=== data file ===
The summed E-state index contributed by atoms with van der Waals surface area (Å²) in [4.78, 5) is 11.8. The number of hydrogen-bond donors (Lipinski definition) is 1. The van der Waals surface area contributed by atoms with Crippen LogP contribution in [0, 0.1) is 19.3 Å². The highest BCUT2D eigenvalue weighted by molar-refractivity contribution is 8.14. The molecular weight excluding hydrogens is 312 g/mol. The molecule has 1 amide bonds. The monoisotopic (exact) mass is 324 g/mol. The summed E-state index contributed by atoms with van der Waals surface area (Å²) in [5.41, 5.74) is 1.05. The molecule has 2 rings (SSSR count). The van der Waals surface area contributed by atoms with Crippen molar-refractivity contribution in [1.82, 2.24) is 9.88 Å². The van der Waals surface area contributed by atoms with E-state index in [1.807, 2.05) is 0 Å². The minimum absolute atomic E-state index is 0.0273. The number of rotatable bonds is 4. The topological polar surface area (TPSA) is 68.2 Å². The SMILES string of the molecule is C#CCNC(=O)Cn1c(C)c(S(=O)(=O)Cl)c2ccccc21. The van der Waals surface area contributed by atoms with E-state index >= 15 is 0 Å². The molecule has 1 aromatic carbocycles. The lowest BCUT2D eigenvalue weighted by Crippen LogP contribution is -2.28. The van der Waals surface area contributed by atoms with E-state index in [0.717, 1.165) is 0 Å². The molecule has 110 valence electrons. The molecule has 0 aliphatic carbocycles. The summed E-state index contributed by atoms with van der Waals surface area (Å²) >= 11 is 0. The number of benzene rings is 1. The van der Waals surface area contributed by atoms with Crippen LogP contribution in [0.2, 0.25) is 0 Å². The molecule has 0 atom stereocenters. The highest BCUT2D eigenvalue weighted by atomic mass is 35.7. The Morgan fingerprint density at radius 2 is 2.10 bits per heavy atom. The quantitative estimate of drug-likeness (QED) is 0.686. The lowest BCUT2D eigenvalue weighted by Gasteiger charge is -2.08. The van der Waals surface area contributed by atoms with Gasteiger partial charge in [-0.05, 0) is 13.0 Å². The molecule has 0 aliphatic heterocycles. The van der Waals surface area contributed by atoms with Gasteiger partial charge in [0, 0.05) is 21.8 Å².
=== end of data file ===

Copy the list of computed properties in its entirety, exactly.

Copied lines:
The summed E-state index contributed by atoms with van der Waals surface area (Å²) in [4.78, 5) is 11.8. The number of hydrogen-bond donors (Lipinski definition) is 1. The van der Waals surface area contributed by atoms with Crippen LogP contribution in [0, 0.1) is 19.3 Å². The highest BCUT2D eigenvalue weighted by molar-refractivity contribution is 8.14. The molecular weight excluding hydrogens is 312 g/mol. The molecule has 1 amide bonds. The monoisotopic (exact) mass is 324 g/mol. The summed E-state index contributed by atoms with van der Waals surface area (Å²) in [5.41, 5.74) is 1.05. The molecule has 2 rings (SSSR count). The van der Waals surface area contributed by atoms with Crippen molar-refractivity contribution in [1.82, 2.24) is 9.88 Å². The van der Waals surface area contributed by atoms with E-state index in [1.807, 2.05) is 0 Å². The minimum absolute atomic E-state index is 0.0273. The number of rotatable bonds is 4. The topological polar surface area (TPSA) is 68.2 Å². The SMILES string of the molecule is C#CCNC(=O)Cn1c(C)c(S(=O)(=O)Cl)c2ccccc21. The van der Waals surface area contributed by atoms with E-state index >= 15 is 0 Å². The molecule has 1 aromatic carbocycles. The lowest BCUT2D eigenvalue weighted by Crippen LogP contribution is -2.28. The van der Waals surface area contributed by atoms with E-state index in [0.717, 1.165) is 0 Å². The molecule has 110 valence electrons. The molecule has 0 aliphatic carbocycles. The summed E-state index contributed by atoms with van der Waals surface area (Å²) >= 11 is 0. The number of benzene rings is 1. The van der Waals surface area contributed by atoms with Crippen LogP contribution in [0.2, 0.25) is 0 Å². The molecule has 0 atom stereocenters. The highest BCUT2D eigenvalue weighted by atomic mass is 35.7. The Morgan fingerprint density at radius 2 is 2.10 bits per heavy atom. The quantitative estimate of drug-likeness (QED) is 0.686. The lowest BCUT2D eigenvalue weighted by Gasteiger charge is -2.08. The van der Waals surface area contributed by atoms with Gasteiger partial charge in [-0.05, 0) is 13.0 Å². The molecule has 0 aliphatic heterocycles. The van der Waals surface area contributed by atoms with Gasteiger partial charge in [0, 0.05) is 21.8 Å².